Rhythm of Handwriting Cursive Book (2nd Edition)
2nd edition also includes instruction on writing numbers 0-9 and handwriting strokes.
Logic of English wanted a custom font that was developmentally appropriate for young students and helpful for students struggling with handwriting. We worked with David Occhino Design to create the School LOE™ font, which they released in 2013 in both manuscript and cursive. The Rhythm of Handwriting Student Book guides you through all the steps needed to help your student develop rhythmic, fluid, comfortable handwriting.
Cursive Program Highlights
- All lowercase letters begin on the baseline.
- Uppercase letters only connect to the next letter if they end on the baseline.
- The capital Q has been simplified to reflect the manuscript version.
- Letter formation is closely matched to the manuscript font to facilitate ease in transition from one to another.
The Rhythm of Handwriting Cursive Student Book can stand alone as a handwriting curriculum, but we recommend supplementing the workbook with one or more of our Handwriting Supplements with the program.
If you are teaching Foundations, Rhythm of Handwriting instruction is completely incorporated into the curriculum, so you do not need to buy the handwriting book separately.
Language arts programs listed in this section cover most areas of language arts (reading/literature, writing, grammar, spelling and handwriting) in one curriculum, although some skill areas may be covered with less intensity than a focused, stand-alone course.
After reading Uncovering the Logic of English, I was expecting a very organized, thorough, easy to teach course. I was not disappointed. Gathered into a mere 40 lessons, the course imbues students with an almost comprehensive understanding of English as applied to reading, writing, and spelling. While the course was originally conceived for 8-year-old to adult students who are not reading at grade level, it may be used effectively with children as young as five or "young emerging readers". To begin the lessons, students must have:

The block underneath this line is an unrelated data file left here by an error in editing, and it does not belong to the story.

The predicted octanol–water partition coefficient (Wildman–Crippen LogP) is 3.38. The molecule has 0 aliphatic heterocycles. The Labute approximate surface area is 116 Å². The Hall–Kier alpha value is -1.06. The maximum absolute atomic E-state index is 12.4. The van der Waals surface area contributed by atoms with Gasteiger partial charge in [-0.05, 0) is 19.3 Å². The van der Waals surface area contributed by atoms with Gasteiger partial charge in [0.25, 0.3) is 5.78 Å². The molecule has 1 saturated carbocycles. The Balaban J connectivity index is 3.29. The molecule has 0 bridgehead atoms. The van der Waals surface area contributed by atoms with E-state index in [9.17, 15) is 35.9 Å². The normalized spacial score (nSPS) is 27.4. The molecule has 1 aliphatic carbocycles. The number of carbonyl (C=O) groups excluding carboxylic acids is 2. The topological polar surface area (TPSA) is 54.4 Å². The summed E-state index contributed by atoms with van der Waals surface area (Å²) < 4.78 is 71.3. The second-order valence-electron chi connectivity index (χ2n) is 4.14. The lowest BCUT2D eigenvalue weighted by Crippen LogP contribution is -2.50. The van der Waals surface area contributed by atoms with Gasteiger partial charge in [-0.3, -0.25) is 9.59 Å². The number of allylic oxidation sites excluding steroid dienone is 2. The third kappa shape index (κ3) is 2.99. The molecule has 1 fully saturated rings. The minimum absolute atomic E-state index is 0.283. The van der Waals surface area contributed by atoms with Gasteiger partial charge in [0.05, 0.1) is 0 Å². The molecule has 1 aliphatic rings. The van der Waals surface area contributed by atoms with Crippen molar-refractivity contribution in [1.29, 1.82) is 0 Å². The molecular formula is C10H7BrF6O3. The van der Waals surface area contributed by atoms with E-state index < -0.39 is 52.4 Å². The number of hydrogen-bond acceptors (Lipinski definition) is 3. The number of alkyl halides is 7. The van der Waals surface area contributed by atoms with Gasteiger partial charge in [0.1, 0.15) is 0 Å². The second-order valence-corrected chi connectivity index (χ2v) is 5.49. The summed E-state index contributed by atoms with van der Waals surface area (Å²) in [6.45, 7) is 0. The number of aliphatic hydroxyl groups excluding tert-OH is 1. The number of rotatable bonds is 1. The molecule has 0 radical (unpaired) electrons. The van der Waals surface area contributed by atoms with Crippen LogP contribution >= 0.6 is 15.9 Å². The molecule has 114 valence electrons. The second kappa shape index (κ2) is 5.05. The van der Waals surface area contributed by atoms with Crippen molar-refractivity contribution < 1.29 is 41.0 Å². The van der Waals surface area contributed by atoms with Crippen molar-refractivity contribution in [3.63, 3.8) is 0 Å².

Developed phonemic awareness (realize that letters and letter combinations make sounds and can distinguish sounds)
Lest the prerequisites scare you away from beginning this program, the author has provided advice and direction for preparing your child for the lessons. A fourteen-page Before You Begin section provides a framework for teaching all three. She recommends spending 30 preliminary sessions doing so. While the basic instructions are here, you may want to incorporate some other supplementary materials for this preparatory segment. Many good products are available to make this part easier on you. As a side note, she also presents a compelling case for teaching your beginner cursive rather than manuscript writing. >
Five different implementation schedules are provided to accommodate any age and level of proficiency from the youngest beginner to remedial adult. For the youngest student, the course will progress at the rate of one lesson every two weeks (80 weeks), whereas the older, remedial student will complete a lesson every one to two days.
A helpful section e
These materials span grades and include both instruction and practice.
Originally part of the Logic of English program, The Rhythm of Handwriting is now available as a stand-alone course that teaches motion mastery and reinforces phonemic awareness. Beginning students practice letters using large-motor movements first. While the author of that program prefers that students learn cursive first, books are available in both manuscript and cursive. Both use a style that minimizes fine motor articulation and develops rhythmic handwriting. Lessons include a variety of line sizes making them usable for students at different levels of fine motor development. Letters are taught in groups based on initial stroke; a logical approach that also encourages muscle memory. Supplements to the handwriting program include tactile cards and quick reference charts. Each 2-page reference chart has a fold-out flap demonstrating the 14 types of strokes needed to make all the letters. The body of the chart shows how to form example letters grouped by type of stroke. Letters are formed on a short line segment with midline, accompanied by written instructions. And, for the teacher, the 11 steps for teaching handwriting are included as a reminder.
1 year ago